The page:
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Early planning to craft a comprehensive real-world evidence generation strategy can help support the real-world safety and effectiveness of biosimilars.
Similar to generics, biosimilars offer the potential to change the landscape of the biopharma industry by bringing patients more access to medicines around the world and new revenue streams to the marketing authorization holders (MAHs) who bring these products to market.
With many patents of branded biologics expiring, the biosimilars industry holds incredible growth potential, with a September 2015 report predicting revenues from such products will grow to US$26.5 billion by 2020, up from just US$2.5 billion in 2014.
BoscoWhile biosimilars are approved as highly similar versions of already authorized biologics, MAHs will have to convince regulators, payers, physicians and patients that they are as safe and effective as their originators when used in the real-world.
This is because biosimilars are evaluated based on an accelerated pathway that does not require head-to-head clinical comparator studies in some or all indications for which licensure is sought, assuming appropriate scientific justification.
To convince these various stakeholders, MAHs will need to generate comprehensive and convincing data to support the safety and effectiveness of their products. A key component of that process is the evaluation of real-world evidence to augment data generated by the analytical studies, animal studies and clinical studies that can fill the evidence gap for decision-makers.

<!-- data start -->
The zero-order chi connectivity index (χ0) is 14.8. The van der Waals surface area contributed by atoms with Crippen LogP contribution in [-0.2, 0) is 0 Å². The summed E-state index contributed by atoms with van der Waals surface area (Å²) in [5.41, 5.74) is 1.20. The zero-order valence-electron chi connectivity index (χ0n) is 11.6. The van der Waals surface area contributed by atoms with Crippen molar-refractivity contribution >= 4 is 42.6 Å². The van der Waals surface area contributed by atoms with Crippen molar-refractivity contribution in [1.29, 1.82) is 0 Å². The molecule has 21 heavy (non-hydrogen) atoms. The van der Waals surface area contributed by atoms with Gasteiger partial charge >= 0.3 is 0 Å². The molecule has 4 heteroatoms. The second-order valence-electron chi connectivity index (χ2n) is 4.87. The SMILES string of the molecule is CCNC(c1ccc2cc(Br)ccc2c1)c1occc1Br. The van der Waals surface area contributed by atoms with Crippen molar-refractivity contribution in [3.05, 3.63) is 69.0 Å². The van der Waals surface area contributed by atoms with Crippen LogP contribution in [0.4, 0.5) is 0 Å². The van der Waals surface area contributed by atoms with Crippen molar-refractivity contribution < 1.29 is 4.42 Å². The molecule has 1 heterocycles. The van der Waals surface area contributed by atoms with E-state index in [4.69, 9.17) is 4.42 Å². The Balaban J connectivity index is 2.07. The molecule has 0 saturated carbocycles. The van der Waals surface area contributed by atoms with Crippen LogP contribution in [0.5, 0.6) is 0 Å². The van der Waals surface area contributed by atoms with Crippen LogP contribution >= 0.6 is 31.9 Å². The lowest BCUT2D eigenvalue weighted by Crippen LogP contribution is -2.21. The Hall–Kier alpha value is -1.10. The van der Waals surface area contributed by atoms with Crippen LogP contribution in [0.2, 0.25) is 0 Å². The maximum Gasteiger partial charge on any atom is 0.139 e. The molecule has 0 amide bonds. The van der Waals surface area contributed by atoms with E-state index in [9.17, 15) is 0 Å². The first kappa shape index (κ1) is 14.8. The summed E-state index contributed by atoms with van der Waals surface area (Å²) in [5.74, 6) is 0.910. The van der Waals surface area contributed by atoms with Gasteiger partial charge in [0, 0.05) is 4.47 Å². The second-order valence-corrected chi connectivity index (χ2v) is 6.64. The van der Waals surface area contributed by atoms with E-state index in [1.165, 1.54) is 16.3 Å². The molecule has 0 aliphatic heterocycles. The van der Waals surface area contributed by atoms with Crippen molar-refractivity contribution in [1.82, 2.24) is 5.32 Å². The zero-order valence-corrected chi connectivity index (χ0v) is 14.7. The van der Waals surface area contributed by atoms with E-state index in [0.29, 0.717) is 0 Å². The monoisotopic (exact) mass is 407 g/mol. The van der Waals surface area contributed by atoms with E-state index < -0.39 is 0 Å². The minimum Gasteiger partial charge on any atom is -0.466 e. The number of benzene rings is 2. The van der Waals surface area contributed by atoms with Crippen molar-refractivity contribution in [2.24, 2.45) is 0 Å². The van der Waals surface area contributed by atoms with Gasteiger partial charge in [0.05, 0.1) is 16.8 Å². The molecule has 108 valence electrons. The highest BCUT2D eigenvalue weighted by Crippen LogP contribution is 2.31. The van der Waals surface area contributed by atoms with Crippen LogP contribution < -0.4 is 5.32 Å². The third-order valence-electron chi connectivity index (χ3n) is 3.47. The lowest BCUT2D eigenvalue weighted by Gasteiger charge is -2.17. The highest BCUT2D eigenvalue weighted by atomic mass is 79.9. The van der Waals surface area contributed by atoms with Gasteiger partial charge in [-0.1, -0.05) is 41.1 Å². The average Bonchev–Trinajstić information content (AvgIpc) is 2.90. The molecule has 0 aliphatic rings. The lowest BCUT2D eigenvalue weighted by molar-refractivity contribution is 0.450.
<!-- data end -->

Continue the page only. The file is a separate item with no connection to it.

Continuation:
Real-world evidence generation strategies should be part of the post-approval plan from the outset with early planning taking into account how to accommodate the unique interests of all relevant stakeholders.
Once regulatory approval is obtained, regulatory agencies are mainly concerned about safety issues, including delayed risks, while clinicians and patients have interests in both clinical effectiveness and safety, as well as how the risks and benefits of one treatment compare with another, particularly for patients who switch from the originator biologic.
Payers’ interests will be similar to physicians and patients, but they will consider these issues through the lens of economic risk-benefit considerations and how use of the biosimilar impacts related medical care, especially among heterogeneous subgroups.
MAHs may also want to consider how the interests of these stakeholders vary across different markets. For example, while the National Health Service in the U.K. provides coverage from "cradle to grave," in the U.S. the average duration of coverage by private health insurance for an adult member under age 65 is about 2.5 years, thus delayed risks and benefits may be less important to stakeholders in those markets that do not provide lifetime coverage, according to Quintiles.
Economic considerations are also important to patients and healthcare providers, since in some countries, including China and India, patients directly bear the costs of pharmacotherapy.
These economic considerations must be balanced with benefits achieved in broader population access to these life-altering treatments. Crafting an evidence generation strategy targeting the needs of all of these varied players will help MAHs assemble a more convincing body of high-quality data to support the real-world safety and effectiveness of their products.